The mosquito knows no borders: Regional challenges for global confrontation in the dengue battle

Barçante JMdP, Cherem J,  PLoS Neglected Tropical Diseases,  18. 2024.

Dengue fever is a neglected disease with a global impact, and its incidence and geographical reach are rapidly expanding. Global warming marked by higher average temperatures, precipitation, and longer periods of drought could prompt a record number of dengue fever infections worldwide, due to the thermal biology of mosquitoes. Additionally, increased movement of people, urbanization, and pressure on water and sanitation have driven the spread of dengue fever. The absence of access to tap water leads to an increased reliance on water-storing containers, which can facilitate the breeding of mosquitoes. Similarly, the lack of sanitation can contribute to the formation of small pools of stagnant water, serving as ideal breeding grounds for Aedes.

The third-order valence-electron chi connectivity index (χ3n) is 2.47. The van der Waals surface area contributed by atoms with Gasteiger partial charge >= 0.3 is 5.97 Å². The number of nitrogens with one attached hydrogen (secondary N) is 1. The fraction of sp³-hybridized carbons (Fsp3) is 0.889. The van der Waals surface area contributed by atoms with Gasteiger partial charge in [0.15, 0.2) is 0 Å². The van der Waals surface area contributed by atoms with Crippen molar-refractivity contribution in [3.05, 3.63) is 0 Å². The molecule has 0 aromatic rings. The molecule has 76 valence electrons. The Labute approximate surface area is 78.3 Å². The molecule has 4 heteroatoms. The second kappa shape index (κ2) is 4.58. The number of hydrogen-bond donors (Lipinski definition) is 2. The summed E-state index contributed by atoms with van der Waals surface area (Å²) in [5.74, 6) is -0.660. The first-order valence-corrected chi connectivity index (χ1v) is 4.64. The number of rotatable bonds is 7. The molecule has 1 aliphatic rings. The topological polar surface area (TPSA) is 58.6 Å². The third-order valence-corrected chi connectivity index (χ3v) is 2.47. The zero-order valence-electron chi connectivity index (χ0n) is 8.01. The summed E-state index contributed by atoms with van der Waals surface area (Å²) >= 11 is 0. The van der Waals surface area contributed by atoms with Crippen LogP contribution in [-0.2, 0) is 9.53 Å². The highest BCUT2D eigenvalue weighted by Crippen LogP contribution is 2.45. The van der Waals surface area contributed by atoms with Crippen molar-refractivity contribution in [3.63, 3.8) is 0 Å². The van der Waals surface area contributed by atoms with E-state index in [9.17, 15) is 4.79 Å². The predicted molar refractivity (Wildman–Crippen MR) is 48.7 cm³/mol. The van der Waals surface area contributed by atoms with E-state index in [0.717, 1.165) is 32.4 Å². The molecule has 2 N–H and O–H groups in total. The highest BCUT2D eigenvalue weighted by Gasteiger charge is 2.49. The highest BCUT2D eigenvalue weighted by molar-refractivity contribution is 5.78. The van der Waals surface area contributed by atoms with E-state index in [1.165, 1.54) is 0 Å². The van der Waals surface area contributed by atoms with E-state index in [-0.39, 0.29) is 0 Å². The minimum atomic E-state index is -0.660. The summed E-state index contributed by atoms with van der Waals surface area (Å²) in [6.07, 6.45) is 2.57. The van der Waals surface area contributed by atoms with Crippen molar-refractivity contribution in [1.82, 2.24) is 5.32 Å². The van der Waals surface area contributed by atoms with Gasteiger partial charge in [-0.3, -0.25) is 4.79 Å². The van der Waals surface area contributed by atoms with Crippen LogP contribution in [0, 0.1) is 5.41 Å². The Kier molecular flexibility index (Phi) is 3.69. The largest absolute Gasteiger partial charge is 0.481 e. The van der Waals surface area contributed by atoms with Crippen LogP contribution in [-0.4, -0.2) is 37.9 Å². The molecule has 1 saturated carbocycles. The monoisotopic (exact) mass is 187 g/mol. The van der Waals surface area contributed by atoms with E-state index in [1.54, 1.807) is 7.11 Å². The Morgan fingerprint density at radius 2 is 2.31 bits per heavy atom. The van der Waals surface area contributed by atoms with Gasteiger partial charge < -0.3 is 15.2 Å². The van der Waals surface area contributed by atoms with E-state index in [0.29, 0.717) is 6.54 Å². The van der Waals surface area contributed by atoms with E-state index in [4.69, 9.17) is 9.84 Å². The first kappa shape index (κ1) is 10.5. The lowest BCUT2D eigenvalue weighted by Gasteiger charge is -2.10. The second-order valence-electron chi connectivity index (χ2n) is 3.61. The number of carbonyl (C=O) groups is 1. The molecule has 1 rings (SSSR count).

While more prevalent in the tropical and subtropical regions, this viral infection, transmitted by Aedes aegypti and Aealbopictus mosquitoes, poses a serious public health problem, with outbreaks increasing in number and severity worldwide. In Europe, Aedes mosquito vector species are established in about 22 countries, and dengue fever has been reported for over a decade. In addition to the factors mentioned earlier, the increase in mosquito breeding sites has been identified as a determining factor for the rise in the number of cases.


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